Tobacco kills more than 3,000 people a day in China, amounting to more than 1 million deaths per year. Almost all of them spend their lifetime smoking cigarettes made by China National Tobacco Corp., the country’s state-owned cigarette monopoly.
Though its products cause mass death, China Tobacco is enormously powerful within the Chinese government. In 2022, it generated $213 billion in profits and taxes for the central government. That’s roughly equivalent to China’s annual defense budget and more than the net income of Apple Inc. and Microsoft Corp. combined.
China Tobacco has used that power to keep cigarette sales high — a project that traces its roots to an effort to reshape a global anti-tobacco treaty 20 years ago.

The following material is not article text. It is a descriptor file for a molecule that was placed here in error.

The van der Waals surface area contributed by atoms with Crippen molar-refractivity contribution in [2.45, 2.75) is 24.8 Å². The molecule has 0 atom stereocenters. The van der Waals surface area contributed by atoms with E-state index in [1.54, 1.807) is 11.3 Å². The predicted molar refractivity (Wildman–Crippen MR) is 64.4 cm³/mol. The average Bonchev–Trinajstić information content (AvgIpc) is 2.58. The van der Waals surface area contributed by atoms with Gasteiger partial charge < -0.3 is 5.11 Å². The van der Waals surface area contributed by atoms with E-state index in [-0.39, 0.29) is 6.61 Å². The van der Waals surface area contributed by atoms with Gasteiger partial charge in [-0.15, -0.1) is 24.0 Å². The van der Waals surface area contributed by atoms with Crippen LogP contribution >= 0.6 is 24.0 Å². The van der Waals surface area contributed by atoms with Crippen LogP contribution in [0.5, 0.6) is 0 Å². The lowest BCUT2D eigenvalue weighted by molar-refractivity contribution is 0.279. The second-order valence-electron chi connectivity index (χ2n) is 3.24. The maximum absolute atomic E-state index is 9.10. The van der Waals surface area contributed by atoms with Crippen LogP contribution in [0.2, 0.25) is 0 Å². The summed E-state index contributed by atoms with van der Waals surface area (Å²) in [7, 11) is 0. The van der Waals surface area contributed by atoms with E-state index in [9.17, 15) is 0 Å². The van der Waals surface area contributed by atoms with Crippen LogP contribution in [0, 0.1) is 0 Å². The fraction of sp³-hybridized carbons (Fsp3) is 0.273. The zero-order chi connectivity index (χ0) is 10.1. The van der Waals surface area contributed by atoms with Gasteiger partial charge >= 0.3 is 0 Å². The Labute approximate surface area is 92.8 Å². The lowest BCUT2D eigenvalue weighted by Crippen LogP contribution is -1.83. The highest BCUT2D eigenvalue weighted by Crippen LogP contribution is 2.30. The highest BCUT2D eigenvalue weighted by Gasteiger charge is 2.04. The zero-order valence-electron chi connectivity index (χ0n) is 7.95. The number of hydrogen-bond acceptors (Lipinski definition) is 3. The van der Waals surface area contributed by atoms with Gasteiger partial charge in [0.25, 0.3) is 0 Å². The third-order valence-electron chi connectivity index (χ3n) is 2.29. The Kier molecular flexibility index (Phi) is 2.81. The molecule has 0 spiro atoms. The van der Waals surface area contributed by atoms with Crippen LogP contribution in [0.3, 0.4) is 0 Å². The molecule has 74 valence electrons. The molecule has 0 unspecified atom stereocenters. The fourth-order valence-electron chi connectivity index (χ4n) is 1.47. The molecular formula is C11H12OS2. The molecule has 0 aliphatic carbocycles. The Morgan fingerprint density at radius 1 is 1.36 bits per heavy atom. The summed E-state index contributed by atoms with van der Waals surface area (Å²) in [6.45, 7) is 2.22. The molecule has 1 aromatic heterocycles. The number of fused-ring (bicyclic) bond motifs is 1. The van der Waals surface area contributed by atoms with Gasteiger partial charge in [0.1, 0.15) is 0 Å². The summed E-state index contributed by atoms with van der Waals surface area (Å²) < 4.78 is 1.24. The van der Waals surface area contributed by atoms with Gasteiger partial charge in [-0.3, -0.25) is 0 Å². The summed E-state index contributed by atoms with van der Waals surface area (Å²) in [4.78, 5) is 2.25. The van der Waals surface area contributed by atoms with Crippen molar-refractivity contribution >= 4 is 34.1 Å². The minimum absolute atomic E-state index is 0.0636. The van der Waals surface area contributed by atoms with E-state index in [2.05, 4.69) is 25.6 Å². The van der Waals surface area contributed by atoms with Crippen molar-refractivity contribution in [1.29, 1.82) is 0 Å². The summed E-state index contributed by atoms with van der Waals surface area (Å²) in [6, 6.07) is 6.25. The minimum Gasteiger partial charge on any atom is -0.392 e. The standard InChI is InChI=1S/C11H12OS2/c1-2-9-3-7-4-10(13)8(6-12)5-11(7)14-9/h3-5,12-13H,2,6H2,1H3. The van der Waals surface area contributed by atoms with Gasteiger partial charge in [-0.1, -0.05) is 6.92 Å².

The required governments to implement a host of reforms meant to curb the power of the tobacco industry and inform consumers about the health threats posed by smoking. Finalized in 2003, the convention required governments to ban indoor smoking in public places, outlaw tobacco advertising and prevent cigarette companies from making deceptive health claims.
China signed the treaty, but only after it allowed China Tobacco to review the Chinese translation. The company used that process to subtly alter the text in dozens of places, weakening core requirements. That’s according to experts who reviewed the text for The Examination — and China Tobacco itself, which bragged about its accomplishment in a little-known book.
Editor's note: An earlier version of this video incorrectly described anti-tobacco advocate Judith MacKay's role at the 2003 Framework Convention on Tobacco Control talks in Geneva. The video has been updated to reflect this correction.